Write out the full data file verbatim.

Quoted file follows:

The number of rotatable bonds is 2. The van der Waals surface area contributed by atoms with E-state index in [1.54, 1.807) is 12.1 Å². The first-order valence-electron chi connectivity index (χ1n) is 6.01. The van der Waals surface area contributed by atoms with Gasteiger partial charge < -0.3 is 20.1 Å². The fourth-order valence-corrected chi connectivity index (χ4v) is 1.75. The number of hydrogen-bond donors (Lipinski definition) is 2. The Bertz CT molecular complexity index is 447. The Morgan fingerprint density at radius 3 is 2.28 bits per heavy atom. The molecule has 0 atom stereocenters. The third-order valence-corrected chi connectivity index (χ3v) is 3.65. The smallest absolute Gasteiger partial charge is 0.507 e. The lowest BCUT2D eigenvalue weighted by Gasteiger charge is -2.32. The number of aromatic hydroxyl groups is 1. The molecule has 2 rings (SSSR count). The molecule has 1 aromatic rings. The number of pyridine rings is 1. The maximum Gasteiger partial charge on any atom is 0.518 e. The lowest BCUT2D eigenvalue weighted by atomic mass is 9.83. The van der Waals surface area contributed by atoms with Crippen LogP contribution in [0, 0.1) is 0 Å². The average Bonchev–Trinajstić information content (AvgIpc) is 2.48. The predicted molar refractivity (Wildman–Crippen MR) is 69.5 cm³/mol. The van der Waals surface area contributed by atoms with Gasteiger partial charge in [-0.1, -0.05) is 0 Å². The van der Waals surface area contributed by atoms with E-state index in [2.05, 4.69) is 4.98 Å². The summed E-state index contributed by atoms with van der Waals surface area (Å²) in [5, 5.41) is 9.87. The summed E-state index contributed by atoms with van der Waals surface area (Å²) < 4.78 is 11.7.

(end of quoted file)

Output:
The number of rotatable bonds is 2. The van der Waals surface area contributed by atoms with E-state index in [1.54, 1.807) is 12.1 Å². The first-order valence-electron chi connectivity index (χ1n) is 6.01. The van der Waals surface area contributed by atoms with Gasteiger partial charge < -0.3 is 20.1 Å². The fourth-order valence-corrected chi connectivity index (χ4v) is 1.75. The number of hydrogen-bond donors (Lipinski definition) is 2. The Bertz CT molecular complexity index is 447. The Morgan fingerprint density at radius 3 is 2.28 bits per heavy atom. The molecule has 0 atom stereocenters. The third-order valence-corrected chi connectivity index (χ3v) is 3.65. The smallest absolute Gasteiger partial charge is 0.507 e. The lowest BCUT2D eigenvalue weighted by Gasteiger charge is -2.32. The number of aromatic hydroxyl groups is 1. The molecule has 2 rings (SSSR count). The molecule has 1 aromatic rings. The number of pyridine rings is 1. The maximum Gasteiger partial charge on any atom is 0.518 e. The lowest BCUT2D eigenvalue weighted by atomic mass is 9.83. The van der Waals surface area contributed by atoms with Crippen LogP contribution in [0, 0.1) is 0 Å². The average Bonchev–Trinajstić information content (AvgIpc) is 2.48. The predicted molar refractivity (Wildman–Crippen MR) is 69.5 cm³/mol. The van der Waals surface area contributed by atoms with Gasteiger partial charge in [-0.1, -0.05) is 0 Å². The van der Waals surface area contributed by atoms with E-state index in [2.05, 4.69) is 4.98 Å². The summed E-state index contributed by atoms with van der Waals surface area (Å²) in [5, 5.41) is 9.87. The summed E-state index contributed by atoms with van der Waals surface area (Å²) < 4.78 is 11.7.